BOSTON, March 26 (Reuters) - Impax Laboratories Inc has reached a mid-trial settlement with retailers including CVS Health Corp and Rite Aid Corp who accused the drugmaker of entering into an anticompetitive deal to delay launching a generic, cheaper version of acne medication Solodyn.
The deal, disclosed in papers filed in federal court in Boston on Sunday, resolved only part of the litigation now entering its third week of trial. Impax still faces claims by a class of consumers and insurers.
The settlement resolved claims by retail pharmacy operators including CVS, Rite Aid, Walgreens Boots Alliance Inc, Kroger Co, Albertsons Companies Inc and HEB Grocery Company LP. Terms were not disclosed.
Impax, which in October agreed to combine with Amneal Pharmaceuticals LLC, did not respond to a request for comment on Monday. Lawyers for the retailers either declined to comment or did not respond to requests for comment.
The trial is one of a handful to have taken place since the U.S. Supreme Court in 2013 said so-called “pay-for-delay” settlements resolving pharmaceutical patent lawsuits can violate antitrust laws.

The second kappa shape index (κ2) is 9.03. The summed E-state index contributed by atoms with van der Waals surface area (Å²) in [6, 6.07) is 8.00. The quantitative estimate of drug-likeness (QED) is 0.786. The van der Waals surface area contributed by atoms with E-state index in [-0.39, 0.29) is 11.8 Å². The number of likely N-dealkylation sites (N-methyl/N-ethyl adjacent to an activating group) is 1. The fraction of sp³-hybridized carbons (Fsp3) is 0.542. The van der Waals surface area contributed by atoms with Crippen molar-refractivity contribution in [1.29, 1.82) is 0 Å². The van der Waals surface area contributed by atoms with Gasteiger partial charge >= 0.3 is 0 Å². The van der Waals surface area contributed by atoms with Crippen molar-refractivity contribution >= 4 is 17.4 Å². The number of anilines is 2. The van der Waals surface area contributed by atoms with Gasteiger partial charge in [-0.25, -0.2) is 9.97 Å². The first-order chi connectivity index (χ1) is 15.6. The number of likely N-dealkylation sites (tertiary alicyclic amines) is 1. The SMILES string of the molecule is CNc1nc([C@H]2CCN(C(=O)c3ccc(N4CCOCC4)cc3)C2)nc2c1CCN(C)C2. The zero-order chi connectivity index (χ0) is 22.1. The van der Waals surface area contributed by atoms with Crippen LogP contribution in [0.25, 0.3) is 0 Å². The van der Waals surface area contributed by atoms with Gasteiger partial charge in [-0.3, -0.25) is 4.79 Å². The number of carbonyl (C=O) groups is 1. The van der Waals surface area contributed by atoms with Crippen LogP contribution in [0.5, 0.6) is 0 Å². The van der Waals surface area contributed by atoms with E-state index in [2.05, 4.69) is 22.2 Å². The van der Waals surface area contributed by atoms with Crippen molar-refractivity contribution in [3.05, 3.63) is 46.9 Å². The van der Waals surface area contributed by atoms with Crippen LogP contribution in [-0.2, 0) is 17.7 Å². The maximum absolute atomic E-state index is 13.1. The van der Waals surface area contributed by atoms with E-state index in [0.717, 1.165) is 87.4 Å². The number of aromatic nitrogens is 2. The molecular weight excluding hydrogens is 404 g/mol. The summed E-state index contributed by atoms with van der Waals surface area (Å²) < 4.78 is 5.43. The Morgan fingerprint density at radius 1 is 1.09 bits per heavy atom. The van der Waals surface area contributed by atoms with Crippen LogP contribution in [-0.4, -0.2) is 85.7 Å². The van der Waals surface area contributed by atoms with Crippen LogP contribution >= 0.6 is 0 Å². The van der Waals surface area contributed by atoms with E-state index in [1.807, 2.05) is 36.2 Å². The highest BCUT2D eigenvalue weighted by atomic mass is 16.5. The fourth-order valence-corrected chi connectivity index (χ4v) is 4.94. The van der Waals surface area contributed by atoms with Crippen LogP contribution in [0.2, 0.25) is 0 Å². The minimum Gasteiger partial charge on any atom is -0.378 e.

The settlements occur when a brand-name drugmaker pays a generic rival to delay releasing a cheaper version of its product in exchange for resolving court challenges to patents covering the treatment.
According to the plaintiffs, Impax in 2008 settled a lawsuit it filed challenging a weak patent Medicis Pharmaceutical Corp held for Solodyn by agreeing to delay releasing its generic version until 2011.
In exchange, Impax received $40 million, allowing Medicis to maintain its Solodyn monopoly longer, the plaintiffs allege. But for that settlement, Impax would have launched its generic version “at-risk” while the litigation continued, they say.
Impax’s lawyers have denied that there was any such arrangement to delay competition.
They note the U.S. Food and Drug Administration did not approve Impax’s drug until after the settlement in February 2009 and say its deal with Medicis allowed it to release a generic version before its patent expired in February 2018.
“How can that be delayed entry?” Douglas Baldridge, a lawyer for Impax, asked in his opening statement on March 12.
Jurors will only determine liability, leaving damages to be decided at a future trial.
Impax previously agreed to pay $35 million to resolve claims by a class of retailers and wholesalers.
Valeant Pharmaceuticals International Inc, which in 2012 acquired Medicis, in February said it would pay $58 million to resolve related claims. (Reporting by Nate Raymond in Boston Editing by Susan Thomas)